So now an arts blogger on the other side of the pond, Judith Flanders, has jumped into the fray.
I haven’t said much about the latest blog additions to the “conversation” about the hire of Alastair Macaulay to the head dance post at the New York Times–SF Chronicle dance critic Rachel Howard on her blog and now this–because I mainly don’t think they warrant response: It’s not fair play to erase all the nuances, all the points, really, in a person’s argument and then blast them for the new, simplified version you’ve come up with.
One thing Flanders discusses that is worth me clarifying: my saying it was a “slap in the face” to the New York writers that the Times went after a Londoner.
In my own remarks–as opposed to my friend Paul’s add-on–I said I thought it was only a matter of time before a non-New Yorker could pick up on what was going on here. And, unlike Paul, I don’t think that you need to know how the local organ of art-making operates to know what you’re seeing from your seat. On the other hand, I do think you come to understand–from your seat–a set of relationships between choreographers that enriches any particular show you see: the interconnections make the whole richer. The way a big name such as Mark Morris resembles those not normally grouped with him but who have grown up in the same climate (Neil Greenberg, Donna Uchizono, Susan Marshall, Tere O’Connor) is instructive on all sides.
What upsets me about the hire–and hey, you don’t have to put “dismay” in quotes, as if that were so outrageous. Yeah, it’s dismaying–is that if Macaulay had been run through the same ringer as the freelancers, he may well not have gotten the job either. That is, he didn’t have to fit into the Times mold–which is heavily bureaucratic and often diminishing to writers (just ask them). The three women freelancers did. The Times has a habit of hiring its chiefs over the heads of the existing staff. I think it’s a crummy practice, whoever’s involved–man, woman or monkey.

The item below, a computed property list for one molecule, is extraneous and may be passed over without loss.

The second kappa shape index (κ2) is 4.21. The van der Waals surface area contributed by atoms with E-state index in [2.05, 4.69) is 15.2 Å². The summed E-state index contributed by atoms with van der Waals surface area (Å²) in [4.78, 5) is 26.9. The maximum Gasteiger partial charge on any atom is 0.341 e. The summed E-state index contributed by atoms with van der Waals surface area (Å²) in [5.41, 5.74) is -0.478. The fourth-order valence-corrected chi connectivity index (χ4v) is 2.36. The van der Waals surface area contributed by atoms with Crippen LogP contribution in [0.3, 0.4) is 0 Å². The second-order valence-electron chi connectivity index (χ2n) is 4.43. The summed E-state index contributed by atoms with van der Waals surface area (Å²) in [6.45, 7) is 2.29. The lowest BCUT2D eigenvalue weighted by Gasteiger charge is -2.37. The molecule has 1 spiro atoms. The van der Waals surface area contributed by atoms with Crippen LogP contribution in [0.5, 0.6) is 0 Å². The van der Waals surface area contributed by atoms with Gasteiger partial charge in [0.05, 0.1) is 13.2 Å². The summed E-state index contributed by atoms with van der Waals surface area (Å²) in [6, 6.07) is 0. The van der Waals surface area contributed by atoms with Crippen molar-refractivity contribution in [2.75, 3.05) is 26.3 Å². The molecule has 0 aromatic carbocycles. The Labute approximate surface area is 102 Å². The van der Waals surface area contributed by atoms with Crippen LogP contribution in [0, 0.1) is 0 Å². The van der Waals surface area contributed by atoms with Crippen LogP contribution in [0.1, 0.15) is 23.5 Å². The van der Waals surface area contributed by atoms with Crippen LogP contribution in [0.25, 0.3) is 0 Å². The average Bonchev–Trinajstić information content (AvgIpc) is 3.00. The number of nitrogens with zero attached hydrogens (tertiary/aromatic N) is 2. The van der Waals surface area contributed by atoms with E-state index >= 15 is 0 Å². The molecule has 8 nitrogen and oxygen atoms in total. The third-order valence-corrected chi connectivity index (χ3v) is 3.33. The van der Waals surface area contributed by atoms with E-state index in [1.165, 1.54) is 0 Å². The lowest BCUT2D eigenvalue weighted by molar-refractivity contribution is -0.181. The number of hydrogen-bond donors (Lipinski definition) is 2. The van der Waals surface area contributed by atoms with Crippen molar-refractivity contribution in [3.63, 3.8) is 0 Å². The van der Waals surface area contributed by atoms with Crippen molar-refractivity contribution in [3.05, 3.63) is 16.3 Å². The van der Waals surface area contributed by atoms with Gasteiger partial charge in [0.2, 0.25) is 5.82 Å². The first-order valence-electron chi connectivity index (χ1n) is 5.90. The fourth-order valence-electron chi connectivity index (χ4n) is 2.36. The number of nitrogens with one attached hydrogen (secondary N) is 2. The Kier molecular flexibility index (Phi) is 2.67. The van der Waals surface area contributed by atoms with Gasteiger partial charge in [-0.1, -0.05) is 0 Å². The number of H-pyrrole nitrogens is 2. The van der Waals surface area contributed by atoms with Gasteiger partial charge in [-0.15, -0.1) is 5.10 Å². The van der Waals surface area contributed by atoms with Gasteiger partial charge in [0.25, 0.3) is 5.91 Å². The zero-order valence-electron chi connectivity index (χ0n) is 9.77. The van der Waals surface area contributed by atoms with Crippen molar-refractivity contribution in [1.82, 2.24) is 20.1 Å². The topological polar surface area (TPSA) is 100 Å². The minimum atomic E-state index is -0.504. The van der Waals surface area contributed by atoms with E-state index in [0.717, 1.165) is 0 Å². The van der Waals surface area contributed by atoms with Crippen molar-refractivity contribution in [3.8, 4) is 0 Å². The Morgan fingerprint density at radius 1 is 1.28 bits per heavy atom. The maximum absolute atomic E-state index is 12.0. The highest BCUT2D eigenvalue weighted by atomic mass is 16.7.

On the same note, Macaulay has not written on dance for a daily paper for–what is it? 10 years? I don’t think this disqualifies him for the job, but it does make him equivalent to all sorts of writers in New York–most of them, women– who were not seriously considered. They are not cookie cutter fits either. Why was this exception made for him and not them? I’m sure the Times has their reasons. I’m not sure what they are–or if I’d buy them if I knew.
In various posts, people talk about Macaulay as “the best” or “the most qualified.” What, do people really believe there is exactly one person who is “best”? Certainly more than one is “best”–because we are not the same. (You see what I mean, dear reader, about the level of the conversation?) When I said that a woman might not have Macaulay’s credentials, I did not mean she was less qualified and that the hire would be some sort of favor to her. I meant she didn’t have his credentials–that stuff on paper. And as John Rockwell’s account of Jennifer Dunning’s remark suggests (to be elaborated at some future date), affirmative action often works the other way–like tax breaks for corporations. The men are favored for their capacity to confer authority on the position. I would say the same for a Londoner. Compared to a homebody, a Londoner looks glamorous.
One last note for those who think it’s a ridiculous notion that you might have to live somewhere to understand how the place operates–journalistically, if not dance-wise. Journalists in San Francisco, Seattle and now London have all found my arguments flabbergasting. (I think there’s a certain amount of feigned disbelief, actually; have these people never heard of feminism? or at least of not swallowing the status quo hook, line and sinker?) Those in New York know exactly what I’m talking about. They have been regularly telling me so. For professional reasons, they haven’t wanted to go public.
They’ve had encounters with the Times or know piles of people who have–know how its inflated sense of importance has affected its interactions with writers and made it mediocre –and they’re happy I’m sticking my neck out.